Amygdala Encodes Aversion and Attraction to Opposite Sex in Developing Brain

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Image credit: Julie McMahon
Neuroscience News April 9, 2015 Featured, Psychology
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Scientists have found a signal in the brain that reflects young children’s aversion to members of the opposite sex (the “cooties” effect) and also their growing interest in opposite-sex peers as they enter puberty. These two responses to members of the opposite sex are encoded in the amygdala, the researchers report.
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The findings, reported in the Journal of Cognitive Neuroscience, challenge traditional notions about the role of the amygdala, the researchers say.
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The team evaluated 93 children’s attitudes toward same-sex and opposite-sex peers. Using functional MRI, which tracks how oxygenated blood flows in the brain, the researchers also analyzed brain activity in 52 children.
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The amygdala was once thought of as a “threat detector,” said University of Illinois psychology and Beckman Institute professor Eva Telzer, who led the new analysis. “But increasing evidence indicates that it is activated whenever someone detects something meaningful in the environment,” she said. “It is a significance detector.”
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The finding that very young children are paying close attention to gender is not a surprise, Telzer said.
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“We know that there are developmental changes in terms of the significance of gender boundaries in young kids,” Telzer said. “We also know about the whole ‘cooties’ phenomenon,” where young children develop an aversion to opposite-sex peers and act as if members of the opposite sex could, if they got too close, contaminate them with a dreadful infestation. Children at this age also tend to strongly prefer the company of their same-sex peers, she said.
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This phenomenon was reflected in young children’s evaluations of each other.
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“Only the youngest children in our sample demonstrated a behavioral sex bias such that they rated same-sex peers as having more positive (and less negative) attributes than opposite-sex peers,” the researchers wrote.
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This illustration shows how the amygdala responds to the opposite sex over the child’s development.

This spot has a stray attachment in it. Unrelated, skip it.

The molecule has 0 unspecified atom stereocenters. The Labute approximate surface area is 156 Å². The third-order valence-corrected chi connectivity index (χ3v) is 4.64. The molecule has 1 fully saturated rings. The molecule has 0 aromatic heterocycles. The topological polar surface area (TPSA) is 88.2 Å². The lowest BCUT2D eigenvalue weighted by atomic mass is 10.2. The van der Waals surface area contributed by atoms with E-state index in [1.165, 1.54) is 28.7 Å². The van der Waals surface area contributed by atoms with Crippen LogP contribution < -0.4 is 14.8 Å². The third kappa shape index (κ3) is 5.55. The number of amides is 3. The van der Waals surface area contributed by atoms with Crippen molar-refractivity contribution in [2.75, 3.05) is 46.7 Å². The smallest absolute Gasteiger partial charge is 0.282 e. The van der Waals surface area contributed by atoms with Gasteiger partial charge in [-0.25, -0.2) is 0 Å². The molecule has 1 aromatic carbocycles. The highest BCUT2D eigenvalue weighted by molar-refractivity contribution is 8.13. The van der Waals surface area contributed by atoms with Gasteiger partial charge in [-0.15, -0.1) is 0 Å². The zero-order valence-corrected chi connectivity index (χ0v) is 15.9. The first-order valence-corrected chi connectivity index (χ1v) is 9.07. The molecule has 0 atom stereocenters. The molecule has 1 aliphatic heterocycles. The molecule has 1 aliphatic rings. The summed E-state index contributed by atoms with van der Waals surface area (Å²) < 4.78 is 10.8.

A brain structure called the amygdala responds more to opposite-sex faces in children aged 4-7 and increases again in puberty, but pre-pubescent children respond no differently to same-sex and opposite-sex faces, researchers report.
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“And so we think the amygdala is signaling the significance of cooties at this developmental period,” Telzer said.
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The interest in opposite-sex peers tends to wane in later childhood, just before puberty, Telzer said. The researchers saw no difference in the amygdala’s response to same-sex and opposite-sex faces in children between the ages of 10 and 12. *
But in puberty, children’s interest in opposite-sex peers blooms anew. They may become infatuated with a member of the opposite sex, a phenomenon sometimes referred to as a “crush,” Telzer said.
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“When puberty hits, gender becomes more significant again, whether it’s because your body is changing, or because of sexual attraction or you are becoming aware of more rigid sexual boundaries as you become more sexually mature,” Telzer said. “The brain is responding very appropriately, in terms of what’s changing developmentally.”
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2 responses to this post.

  1. That is very interesting. It is important to understand the child development in each lifetime to understand the people’s behaviour. ; )

    thank you for sharing this.

  2. Thanks for the gratitude and insight. You add another way of looking at things.

    So let’s say that the breath is our direct and by far strongest influence on the Amygdala.

    Conscious words can not reach into the Amygdala which stores our trauma as implicit memory, also.

    The breath is the our pilots focus apparatus, it is our direct link again, to the nervous system, Amygdala and right hemisphere.

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